Thursday, September 15, 2016

We've Made It to Rumordom! Confronting the First-Ever Mischaracterization of the American Solidarity Party

Every political candidate or party has been dogged by baseless rumors and mischaracterizations. It comes with the territory of being visible. So, perhaps I should rejoice in the fact that the American Solidarity Party has reached the "milestone" of being grossly misrepresented (deliberately or otherwise, I won’t assume one way or the other). What, exactly, is the token of our growing popularity? We dig child porn!

That's right, readers. This overwhelmingly Christian party, which is otherwise socially conservative on issues like sexual morality and abortion, has somehow dropped the ball on child pornography.  The notion that such a party could support or condone this scourge is incomparably more fanciful than the wildest so-called "conspiracy theory" being pedaled this electoral season.  What could have given rise to this absurdity?

There is a tendency among many people to conflate one’s moral position on an issue with his policy position on it.  However, these positions relate to two entirely different concerns.  The latter concerns the means that society should employ in addressing the issue, while the former concerns the question of whether it ought to be viewed as a moral problem.  Bad things happen when we misconstrue a disagreement over the most effective way of solving a problem – especially one that is as unquestionably vile as child pornography - as a disagreement over whether the problem should be regarded as such.  The emotional reaction of some ASP members and observers to an earlier plank in our platform to subject consumers of child pornography “to a regime of treatment, rather than incarceration,” suggests that such a misconstrual has occurred.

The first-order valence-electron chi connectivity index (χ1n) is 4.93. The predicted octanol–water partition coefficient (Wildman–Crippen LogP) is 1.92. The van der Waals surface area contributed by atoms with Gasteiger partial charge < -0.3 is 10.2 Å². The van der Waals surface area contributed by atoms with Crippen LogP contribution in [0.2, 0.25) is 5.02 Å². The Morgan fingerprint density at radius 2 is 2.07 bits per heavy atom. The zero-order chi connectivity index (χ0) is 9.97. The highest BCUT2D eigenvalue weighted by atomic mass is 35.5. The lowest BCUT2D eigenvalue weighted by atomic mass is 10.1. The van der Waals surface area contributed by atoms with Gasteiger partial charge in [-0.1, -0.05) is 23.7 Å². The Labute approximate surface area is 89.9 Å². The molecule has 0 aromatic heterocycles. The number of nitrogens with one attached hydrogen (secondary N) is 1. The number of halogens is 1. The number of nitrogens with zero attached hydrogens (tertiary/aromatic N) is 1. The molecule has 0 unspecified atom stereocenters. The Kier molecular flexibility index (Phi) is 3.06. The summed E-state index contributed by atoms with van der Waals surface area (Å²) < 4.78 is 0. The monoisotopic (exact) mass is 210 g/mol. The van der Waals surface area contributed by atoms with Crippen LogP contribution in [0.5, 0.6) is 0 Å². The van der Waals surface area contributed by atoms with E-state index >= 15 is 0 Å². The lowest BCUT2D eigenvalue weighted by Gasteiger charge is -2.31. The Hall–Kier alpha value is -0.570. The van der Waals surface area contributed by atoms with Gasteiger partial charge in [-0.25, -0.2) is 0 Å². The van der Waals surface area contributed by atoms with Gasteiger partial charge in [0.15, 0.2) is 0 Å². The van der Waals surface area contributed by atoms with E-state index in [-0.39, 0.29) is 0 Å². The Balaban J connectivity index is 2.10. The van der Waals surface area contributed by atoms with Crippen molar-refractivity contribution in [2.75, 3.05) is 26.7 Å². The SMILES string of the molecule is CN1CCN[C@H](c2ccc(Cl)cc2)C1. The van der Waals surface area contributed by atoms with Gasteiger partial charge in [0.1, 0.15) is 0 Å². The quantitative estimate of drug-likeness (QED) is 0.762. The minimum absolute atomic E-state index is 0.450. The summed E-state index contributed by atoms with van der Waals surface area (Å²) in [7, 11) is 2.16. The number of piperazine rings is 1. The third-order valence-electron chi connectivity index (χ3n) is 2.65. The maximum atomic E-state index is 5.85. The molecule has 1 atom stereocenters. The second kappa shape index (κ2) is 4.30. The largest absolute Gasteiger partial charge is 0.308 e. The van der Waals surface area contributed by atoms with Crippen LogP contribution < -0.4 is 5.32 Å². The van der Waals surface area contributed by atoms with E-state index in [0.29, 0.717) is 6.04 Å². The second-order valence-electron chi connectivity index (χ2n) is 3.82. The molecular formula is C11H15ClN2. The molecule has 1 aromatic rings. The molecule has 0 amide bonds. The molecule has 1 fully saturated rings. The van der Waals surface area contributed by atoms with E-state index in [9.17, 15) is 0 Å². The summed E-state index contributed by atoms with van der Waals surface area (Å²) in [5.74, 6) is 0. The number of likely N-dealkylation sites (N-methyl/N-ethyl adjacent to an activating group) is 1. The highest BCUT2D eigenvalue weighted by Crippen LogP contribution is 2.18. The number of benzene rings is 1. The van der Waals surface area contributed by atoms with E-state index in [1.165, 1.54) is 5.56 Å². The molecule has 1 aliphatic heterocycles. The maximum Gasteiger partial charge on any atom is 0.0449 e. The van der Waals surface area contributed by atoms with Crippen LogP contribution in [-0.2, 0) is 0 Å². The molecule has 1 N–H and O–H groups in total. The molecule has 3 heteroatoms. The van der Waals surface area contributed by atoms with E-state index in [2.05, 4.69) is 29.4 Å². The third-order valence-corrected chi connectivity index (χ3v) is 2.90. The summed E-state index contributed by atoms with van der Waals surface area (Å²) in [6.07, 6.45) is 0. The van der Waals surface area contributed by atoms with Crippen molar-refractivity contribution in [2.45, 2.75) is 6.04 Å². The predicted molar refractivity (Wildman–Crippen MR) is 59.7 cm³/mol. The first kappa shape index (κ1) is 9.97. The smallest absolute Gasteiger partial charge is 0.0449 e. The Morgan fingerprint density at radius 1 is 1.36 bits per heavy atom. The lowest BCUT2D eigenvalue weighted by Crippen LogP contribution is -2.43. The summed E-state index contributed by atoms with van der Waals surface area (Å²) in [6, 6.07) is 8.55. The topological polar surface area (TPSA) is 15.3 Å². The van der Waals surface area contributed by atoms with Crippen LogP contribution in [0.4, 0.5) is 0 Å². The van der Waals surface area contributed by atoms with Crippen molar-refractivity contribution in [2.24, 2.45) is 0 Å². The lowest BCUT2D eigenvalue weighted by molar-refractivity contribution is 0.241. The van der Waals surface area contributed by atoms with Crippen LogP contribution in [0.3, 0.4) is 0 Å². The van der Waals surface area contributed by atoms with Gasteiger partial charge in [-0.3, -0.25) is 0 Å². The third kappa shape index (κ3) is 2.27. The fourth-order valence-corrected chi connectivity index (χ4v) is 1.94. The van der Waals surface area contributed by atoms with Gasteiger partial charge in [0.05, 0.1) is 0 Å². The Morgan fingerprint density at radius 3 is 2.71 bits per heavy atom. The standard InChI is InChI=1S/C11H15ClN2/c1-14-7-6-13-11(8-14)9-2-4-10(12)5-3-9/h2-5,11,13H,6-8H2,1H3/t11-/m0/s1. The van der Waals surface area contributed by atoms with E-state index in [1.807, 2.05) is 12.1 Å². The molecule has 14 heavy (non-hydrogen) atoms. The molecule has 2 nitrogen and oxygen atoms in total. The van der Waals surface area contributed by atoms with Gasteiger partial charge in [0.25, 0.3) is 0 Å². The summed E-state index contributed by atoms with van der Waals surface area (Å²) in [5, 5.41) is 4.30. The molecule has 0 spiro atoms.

I can’t believe that I feel compelled to affirm this, but there is absolutely no room for debate over whether child pornography is tolerable.  However, a moral position on a problem doesn’t in itself imply the best way to combat it.  Those who supported the plank (which has since been removed) appreciated this fact.  They were willing to think outside the policy box, recognizing that policy is a means, not the end.  On the reasonable assumption that locking people up cannot, in itself, heal them of their underlying illness, they believed that treating offenders is a far more effective means of fighting child pornography than putting them behind bars.  We can certainly disagree over whether this belief is correct; during my nine days as the ASP presidential candidate (long story), I personally opted for an approach that combined treatment with incarceration.  But please, people: let’s not mistake such a disagreement for one over whether child pornography is a problem that needs to be eradicated!

It was only a matter of time before we’d be grossly mischaracterized for something.  But I always expected that our growing popularity would be followed by – oh, I don’t know - the accusation that we had a secret plot to install the Pope as president.  But no - we got child porn.  Nevertheless, my hope is that the transparent absurdity of this notion won’t be lost on most people.